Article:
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Farro and Lentil Salad

This recipe is adapted from the NY Times "Recipes for Health" column. This is a great way to bring some bright, fresh flavor into winter. The crisp radishes and scallions bring loads of flavor without any heaviness and the mint and parsley give the salad a taboulleh-like taste...something we're crazy for.


  • 1 cup green lentils, rinsed and picked over
  • 1 cup semi-pearled farro
  • 2 small onions, cut in half
  • 2 garlic cloves, slightly crushed
  • 2 bay leaves
  • 4 scallions, thinly sliced (more to taste)
  • 4 to 6 radishes, thinly sliced
  • 1 cup finely chopped parsley
  • 2 to 4 tablespoons finely chopped fresh mint
  • 1/3 cup fresh lemon juice
  • 1/2 cup extra virgin olive oil
  • salt and pepper (to taste)


Place two medium saucepans on the stove. In one, place one halved onion, 1 clove of smashed garlic, one bay leaf, the lentils and enough water to cover by 2 inches. In the other pan, do the same with the farro. Place both pans over medium-high heat. Bring to a boil and reduce to a simmer. Cook the farro for 15-20 minutes, or until tender. Cook the lentils for 20-25 minutes - you want them tender, but whole and intact. Remove from the heat, remove the onion, garlic and bay leaf and drain the liquid. Allow to cool slightly.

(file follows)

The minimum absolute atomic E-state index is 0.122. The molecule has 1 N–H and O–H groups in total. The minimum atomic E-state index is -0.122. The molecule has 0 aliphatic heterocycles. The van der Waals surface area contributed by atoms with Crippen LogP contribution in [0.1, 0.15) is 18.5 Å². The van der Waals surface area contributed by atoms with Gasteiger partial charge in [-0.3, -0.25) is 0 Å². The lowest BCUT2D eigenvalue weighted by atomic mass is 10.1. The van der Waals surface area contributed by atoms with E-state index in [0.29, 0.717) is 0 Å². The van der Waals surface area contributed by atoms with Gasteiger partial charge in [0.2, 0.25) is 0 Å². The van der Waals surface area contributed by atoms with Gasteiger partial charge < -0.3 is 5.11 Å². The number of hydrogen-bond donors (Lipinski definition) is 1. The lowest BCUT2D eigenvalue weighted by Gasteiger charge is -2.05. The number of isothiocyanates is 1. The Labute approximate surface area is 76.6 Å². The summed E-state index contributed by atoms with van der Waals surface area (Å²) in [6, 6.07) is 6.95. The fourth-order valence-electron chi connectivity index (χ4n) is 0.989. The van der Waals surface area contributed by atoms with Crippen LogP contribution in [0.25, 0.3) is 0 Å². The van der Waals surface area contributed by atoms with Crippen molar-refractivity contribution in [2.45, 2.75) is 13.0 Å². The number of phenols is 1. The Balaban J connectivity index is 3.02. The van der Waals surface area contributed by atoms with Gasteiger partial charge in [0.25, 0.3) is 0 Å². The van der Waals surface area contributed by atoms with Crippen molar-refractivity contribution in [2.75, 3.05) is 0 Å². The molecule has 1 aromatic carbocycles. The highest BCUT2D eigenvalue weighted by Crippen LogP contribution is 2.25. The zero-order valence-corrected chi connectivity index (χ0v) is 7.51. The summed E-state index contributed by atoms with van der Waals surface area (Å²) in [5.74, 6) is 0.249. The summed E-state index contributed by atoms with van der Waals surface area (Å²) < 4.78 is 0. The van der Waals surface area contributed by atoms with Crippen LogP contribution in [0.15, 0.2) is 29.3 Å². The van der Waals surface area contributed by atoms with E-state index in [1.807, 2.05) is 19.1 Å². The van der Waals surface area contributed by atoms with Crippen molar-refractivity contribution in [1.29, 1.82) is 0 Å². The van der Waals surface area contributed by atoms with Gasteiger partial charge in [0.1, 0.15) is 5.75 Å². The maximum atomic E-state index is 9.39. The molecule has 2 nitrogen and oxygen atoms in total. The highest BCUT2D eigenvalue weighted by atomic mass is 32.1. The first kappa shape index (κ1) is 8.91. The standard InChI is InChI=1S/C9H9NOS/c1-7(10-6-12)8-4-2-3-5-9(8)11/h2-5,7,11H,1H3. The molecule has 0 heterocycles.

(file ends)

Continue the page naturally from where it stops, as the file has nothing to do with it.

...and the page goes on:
In a bowl, combine the chopped scallions, radishes and herbs with the lemon juice, olive oil and salt and pepper to taste (you'll want to season again when the salad is combined). Toss the lentils and farro into the bowl and stir to combine.

This salad will actually improve over a 24-hour period...so make it a day ahead!

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Farro with Greens, Poached Egg and Fennel Pollen

This lovely and hearty dish makes a nice brunch dish or a simple dinner for two.


  • 1 1/2 cups of farro
  • 4 cups fresh greens like chard, kale or spinach
  • 1/3 cup extra virgin olive oil
  • salt and pepper
  • 2 room-temperature eggs
  • 1 teaspoon fennel pollen